Wesley G. Jennings and Bryanna Hahn Fox
This chapter examines two patterns of change seen in individual offending behaviors at certain times and ages: acceleration or deceleration and escalation or de-escalation. In order to answer the questions regarding the age–crime curve and its applicability to the criminal careers of specific individuals, the prevalence of offending in the population and the frequency of offending within individual criminal careers must be examined through these patterns. Hence, the chapter begins with a brief review of the origin of the criminal career paradigm and a description of its various parameters. It then discusses both static and dynamic developmental and life-course theories of crime before providing a more in-depth discussion of acceleration/deceleration and escalation/de-escalation as it relates to a criminal career, respectively. Finally, this chapter concludes by offering directions for future research on these topics.
Jennifer L. Woolard
Some form of delinquency is a normative part of adolescence for a majority of teens, yet the consequences of risky behavior and juvenile justice involvement can be severe. This article focuses on important aspects of adolescent delinquency and justice processing. It examines the cognitive factors which develop during adolescence, which illustrate that adolescents appear to perform comparably to adults by about the age of sixteen. Following this, it examines psychosocial factors of susceptibility to peer influence and future orientation and their continued development in the adolescent period. It also reviews the developing challenge of regulating emotions and affective responses that continues well into young adulthood. Finally, placing adolescents in their ecological context, it makes an attempt to describe how unique relationships between adolescents, parents, and the state present challenges for adolescents that no other age group faces in the legal system.
Chester L. Britt
This chapter provides an alternative framework for thinking about the research on age and crime. It argues that, contrary to a popular view in the research literature that emphasizes differences, there is considerable commonality of findings on age and crime, regardless of the approach taken to its study. The chapter provides an overview of what is meant by the age–crime curve and distinguishes that from the age distribution of crime. Next, basic facts of the age-crime relationship are discussed, followed by explanations of that relationship. The chapter then discusses the issue of whether individual age–crime curves fit the aggregate pattern and, finally, provides an illustration of how varying assumptions of the age–crime curve affect aggregate patterns using simulations.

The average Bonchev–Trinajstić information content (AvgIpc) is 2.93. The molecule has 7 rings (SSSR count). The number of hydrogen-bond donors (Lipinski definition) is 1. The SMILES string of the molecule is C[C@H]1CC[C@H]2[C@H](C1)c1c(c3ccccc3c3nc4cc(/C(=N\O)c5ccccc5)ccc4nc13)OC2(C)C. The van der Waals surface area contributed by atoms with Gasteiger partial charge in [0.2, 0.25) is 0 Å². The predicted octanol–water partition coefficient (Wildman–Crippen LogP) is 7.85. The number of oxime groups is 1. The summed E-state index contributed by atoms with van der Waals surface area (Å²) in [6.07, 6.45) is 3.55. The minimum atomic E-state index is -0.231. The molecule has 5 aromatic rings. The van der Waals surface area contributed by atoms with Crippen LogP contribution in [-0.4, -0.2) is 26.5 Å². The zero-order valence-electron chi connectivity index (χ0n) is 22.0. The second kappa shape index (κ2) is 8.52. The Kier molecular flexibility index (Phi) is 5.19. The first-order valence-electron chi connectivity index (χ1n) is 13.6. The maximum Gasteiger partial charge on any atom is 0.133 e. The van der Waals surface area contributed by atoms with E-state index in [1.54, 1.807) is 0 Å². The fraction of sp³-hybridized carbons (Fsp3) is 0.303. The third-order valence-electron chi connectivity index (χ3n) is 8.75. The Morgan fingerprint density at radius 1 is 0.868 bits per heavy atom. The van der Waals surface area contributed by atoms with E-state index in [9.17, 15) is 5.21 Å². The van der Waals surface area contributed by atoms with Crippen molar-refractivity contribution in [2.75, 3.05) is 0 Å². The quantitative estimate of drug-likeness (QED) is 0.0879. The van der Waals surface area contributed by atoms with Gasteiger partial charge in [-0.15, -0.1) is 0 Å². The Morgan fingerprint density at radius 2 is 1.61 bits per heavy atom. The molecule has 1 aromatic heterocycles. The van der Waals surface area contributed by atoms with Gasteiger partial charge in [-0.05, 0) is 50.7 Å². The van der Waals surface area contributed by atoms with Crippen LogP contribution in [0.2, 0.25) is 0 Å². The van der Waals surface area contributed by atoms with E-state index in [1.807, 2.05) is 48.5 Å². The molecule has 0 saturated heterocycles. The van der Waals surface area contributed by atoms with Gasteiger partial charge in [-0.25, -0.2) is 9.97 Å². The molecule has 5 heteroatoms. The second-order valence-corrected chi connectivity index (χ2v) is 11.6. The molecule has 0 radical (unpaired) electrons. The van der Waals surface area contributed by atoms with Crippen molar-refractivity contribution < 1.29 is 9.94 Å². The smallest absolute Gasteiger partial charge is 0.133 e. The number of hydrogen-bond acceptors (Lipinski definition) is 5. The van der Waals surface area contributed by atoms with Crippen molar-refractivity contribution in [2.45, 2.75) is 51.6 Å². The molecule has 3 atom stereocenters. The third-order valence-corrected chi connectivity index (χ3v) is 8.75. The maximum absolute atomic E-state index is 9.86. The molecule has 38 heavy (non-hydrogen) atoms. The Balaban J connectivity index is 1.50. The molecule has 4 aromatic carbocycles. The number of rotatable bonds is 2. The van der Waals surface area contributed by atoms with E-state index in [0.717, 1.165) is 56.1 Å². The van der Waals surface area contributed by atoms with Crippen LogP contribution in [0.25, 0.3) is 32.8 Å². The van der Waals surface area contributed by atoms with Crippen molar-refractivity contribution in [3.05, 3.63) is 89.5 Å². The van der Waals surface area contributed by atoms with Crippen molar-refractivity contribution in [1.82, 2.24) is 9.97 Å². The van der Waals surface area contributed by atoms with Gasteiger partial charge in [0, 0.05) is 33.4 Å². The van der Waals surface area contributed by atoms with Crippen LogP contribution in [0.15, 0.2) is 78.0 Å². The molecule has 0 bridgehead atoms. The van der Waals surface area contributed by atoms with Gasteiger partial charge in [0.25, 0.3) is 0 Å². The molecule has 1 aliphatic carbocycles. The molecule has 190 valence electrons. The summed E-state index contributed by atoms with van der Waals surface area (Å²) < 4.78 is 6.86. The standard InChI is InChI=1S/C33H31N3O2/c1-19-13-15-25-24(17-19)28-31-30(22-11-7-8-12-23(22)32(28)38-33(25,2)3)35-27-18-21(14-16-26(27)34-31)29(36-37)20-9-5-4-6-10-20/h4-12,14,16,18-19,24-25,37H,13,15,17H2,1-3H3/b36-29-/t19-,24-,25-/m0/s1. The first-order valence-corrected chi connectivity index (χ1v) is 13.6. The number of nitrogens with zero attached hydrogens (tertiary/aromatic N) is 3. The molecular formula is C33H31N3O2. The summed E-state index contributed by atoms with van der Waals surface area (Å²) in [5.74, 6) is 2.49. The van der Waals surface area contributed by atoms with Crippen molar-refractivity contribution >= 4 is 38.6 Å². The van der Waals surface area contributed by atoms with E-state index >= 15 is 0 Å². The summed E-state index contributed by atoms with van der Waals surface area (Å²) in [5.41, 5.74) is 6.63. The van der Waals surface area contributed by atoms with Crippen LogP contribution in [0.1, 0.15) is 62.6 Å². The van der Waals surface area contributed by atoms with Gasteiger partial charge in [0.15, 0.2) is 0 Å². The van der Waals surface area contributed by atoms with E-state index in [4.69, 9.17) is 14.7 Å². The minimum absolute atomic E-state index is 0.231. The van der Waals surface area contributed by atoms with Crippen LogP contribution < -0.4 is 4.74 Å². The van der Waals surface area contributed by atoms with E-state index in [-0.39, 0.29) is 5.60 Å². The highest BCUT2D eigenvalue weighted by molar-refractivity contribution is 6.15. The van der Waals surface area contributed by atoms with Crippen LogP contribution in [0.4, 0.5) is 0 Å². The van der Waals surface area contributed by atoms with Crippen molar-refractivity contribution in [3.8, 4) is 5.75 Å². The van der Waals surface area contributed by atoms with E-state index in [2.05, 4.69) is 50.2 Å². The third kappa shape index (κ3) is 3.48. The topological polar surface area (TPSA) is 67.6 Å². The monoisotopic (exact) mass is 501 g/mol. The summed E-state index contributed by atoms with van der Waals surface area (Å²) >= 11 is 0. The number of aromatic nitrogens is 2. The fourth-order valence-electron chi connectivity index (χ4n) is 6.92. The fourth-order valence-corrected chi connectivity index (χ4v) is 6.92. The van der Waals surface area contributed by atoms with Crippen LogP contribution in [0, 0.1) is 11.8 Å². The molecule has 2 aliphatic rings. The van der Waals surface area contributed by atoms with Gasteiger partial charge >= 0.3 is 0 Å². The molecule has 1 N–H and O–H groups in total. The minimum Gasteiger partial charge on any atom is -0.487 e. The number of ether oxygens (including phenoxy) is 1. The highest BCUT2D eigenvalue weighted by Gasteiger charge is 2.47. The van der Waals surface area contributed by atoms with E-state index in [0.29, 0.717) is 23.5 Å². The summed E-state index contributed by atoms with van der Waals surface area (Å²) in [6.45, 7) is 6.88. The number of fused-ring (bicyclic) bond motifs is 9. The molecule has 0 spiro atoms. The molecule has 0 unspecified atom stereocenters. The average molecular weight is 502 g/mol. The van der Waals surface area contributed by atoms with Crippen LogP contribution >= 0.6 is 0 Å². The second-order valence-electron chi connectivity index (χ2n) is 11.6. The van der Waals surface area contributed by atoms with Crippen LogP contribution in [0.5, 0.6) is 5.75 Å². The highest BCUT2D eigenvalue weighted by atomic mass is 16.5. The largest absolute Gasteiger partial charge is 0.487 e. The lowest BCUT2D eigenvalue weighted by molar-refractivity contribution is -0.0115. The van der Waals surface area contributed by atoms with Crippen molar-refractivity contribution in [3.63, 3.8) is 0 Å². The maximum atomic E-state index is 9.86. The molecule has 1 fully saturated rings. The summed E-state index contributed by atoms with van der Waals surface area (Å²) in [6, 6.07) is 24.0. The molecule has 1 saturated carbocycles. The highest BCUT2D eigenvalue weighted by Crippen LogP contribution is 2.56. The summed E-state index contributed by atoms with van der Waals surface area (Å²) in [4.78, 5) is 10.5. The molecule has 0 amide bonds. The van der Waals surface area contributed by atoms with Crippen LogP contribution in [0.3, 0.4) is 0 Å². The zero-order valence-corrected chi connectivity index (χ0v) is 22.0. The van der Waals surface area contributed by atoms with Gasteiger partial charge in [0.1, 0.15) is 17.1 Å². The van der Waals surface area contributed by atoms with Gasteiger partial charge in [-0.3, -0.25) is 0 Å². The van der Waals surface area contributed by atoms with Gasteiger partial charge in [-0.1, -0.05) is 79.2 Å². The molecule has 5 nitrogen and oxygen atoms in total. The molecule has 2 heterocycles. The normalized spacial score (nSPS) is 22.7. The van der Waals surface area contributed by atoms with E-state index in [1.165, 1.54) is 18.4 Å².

Elaine Eggleston Doherty and Sarah Bacon
This chapter first provides an overview of the empirical observations that have shaped the age-of-onset research. It approaches these empirical observations as the central “facts” regarding age of onset that must be taken into account in any discussion of the criminal career. The chapter then discusses these empirical observations in their relation to the definitions and measurement of age of onset and to the theoretical approaches to understanding and explaining age of onset. It also discusses the importance and implications of age-of-onset research for prevention and intervention purposes. For each of these areas of consideration the chapter provides an overview and a critical analysis of extant research, followed by critical unanswered questions.
John H. Laub, Zachary R. Rowan, and Robert J. Sampson
This chapter turns to the age-graded theory of informal social control. This theory posits that crime is more likely to occur when an individual's bond to conventional society is weakened. This chapter briefly considers Sampson and Laub’s Crime in the Making before providing a summary of the revised version of the theory in Shared Beginnings, Divergent Lives. It then provides an updated theoretical and empirical assessment of the core principles of the theory, namely a review of current research on turning points and human agency. The chapter next details current challenges to the importance of turning points in adulthood and reviews contemporary barriers to mechanisms of desistance. The chapter concludes with some commentary and final thoughts on the theory.
Melissa Peskin, Yu Gao, Andrea L. Glenn, Anna Rudo-Hutt, Yaling Yang, and Adrian Raine